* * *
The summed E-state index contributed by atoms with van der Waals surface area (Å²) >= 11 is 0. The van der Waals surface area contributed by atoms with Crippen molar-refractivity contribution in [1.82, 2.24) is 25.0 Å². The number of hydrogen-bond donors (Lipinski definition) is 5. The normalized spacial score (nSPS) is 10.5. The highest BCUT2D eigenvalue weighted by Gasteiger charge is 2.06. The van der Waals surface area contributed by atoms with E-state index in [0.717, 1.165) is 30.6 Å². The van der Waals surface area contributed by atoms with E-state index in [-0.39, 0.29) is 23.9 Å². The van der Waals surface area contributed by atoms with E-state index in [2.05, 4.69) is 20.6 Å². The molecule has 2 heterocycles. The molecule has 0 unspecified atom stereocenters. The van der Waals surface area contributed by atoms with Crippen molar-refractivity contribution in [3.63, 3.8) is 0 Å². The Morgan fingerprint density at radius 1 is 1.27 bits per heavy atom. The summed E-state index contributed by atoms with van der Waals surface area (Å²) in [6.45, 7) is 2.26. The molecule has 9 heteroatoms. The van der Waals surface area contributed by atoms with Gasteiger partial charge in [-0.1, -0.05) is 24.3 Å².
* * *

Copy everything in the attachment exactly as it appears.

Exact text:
The summed E-state index contributed by atoms with van der Waals surface area (Å²) >= 11 is 0. The van der Waals surface area contributed by atoms with Crippen molar-refractivity contribution in [1.82, 2.24) is 25.0 Å². The number of hydrogen-bond donors (Lipinski definition) is 5. The normalized spacial score (nSPS) is 10.5. The highest BCUT2D eigenvalue weighted by Gasteiger charge is 2.06. The van der Waals surface area contributed by atoms with E-state index in [0.717, 1.165) is 30.6 Å². The van der Waals surface area contributed by atoms with E-state index in [-0.39, 0.29) is 23.9 Å². The van der Waals surface area contributed by atoms with E-state index in [2.05, 4.69) is 20.6 Å². The molecule has 2 heterocycles. The molecule has 0 unspecified atom stereocenters. The van der Waals surface area contributed by atoms with Crippen molar-refractivity contribution in [3.63, 3.8) is 0 Å². The Morgan fingerprint density at radius 1 is 1.27 bits per heavy atom. The summed E-state index contributed by atoms with van der Waals surface area (Å²) in [6.45, 7) is 2.26. The molecule has 9 heteroatoms. The van der Waals surface area contributed by atoms with Gasteiger partial charge in [-0.1, -0.05) is 24.3 Å².